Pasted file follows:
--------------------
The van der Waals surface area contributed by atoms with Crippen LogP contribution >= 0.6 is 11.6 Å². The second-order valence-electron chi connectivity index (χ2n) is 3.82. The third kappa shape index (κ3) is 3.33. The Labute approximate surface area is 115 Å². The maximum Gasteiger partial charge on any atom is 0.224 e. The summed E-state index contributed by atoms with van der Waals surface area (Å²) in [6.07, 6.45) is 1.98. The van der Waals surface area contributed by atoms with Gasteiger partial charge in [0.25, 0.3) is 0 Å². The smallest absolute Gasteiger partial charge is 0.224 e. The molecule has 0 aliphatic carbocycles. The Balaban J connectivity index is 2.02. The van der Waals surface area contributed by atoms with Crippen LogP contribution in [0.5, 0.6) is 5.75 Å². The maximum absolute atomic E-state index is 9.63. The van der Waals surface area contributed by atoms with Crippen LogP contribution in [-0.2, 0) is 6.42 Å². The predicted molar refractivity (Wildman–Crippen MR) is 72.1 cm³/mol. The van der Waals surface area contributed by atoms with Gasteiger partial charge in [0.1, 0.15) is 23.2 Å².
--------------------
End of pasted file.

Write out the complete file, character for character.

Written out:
The van der Waals surface area contributed by atoms with Crippen LogP contribution >= 0.6 is 11.6 Å². The second-order valence-electron chi connectivity index (χ2n) is 3.82. The third kappa shape index (κ3) is 3.33. The Labute approximate surface area is 115 Å². The maximum Gasteiger partial charge on any atom is 0.224 e. The summed E-state index contributed by atoms with van der Waals surface area (Å²) in [6.07, 6.45) is 1.98. The van der Waals surface area contributed by atoms with Gasteiger partial charge in [0.25, 0.3) is 0 Å². The smallest absolute Gasteiger partial charge is 0.224 e. The molecule has 0 aliphatic carbocycles. The Balaban J connectivity index is 2.02. The van der Waals surface area contributed by atoms with Crippen LogP contribution in [0.5, 0.6) is 5.75 Å². The maximum absolute atomic E-state index is 9.63. The van der Waals surface area contributed by atoms with Crippen LogP contribution in [-0.2, 0) is 6.42 Å². The predicted molar refractivity (Wildman–Crippen MR) is 72.1 cm³/mol. The van der Waals surface area contributed by atoms with Gasteiger partial charge in [0.1, 0.15) is 23.2 Å².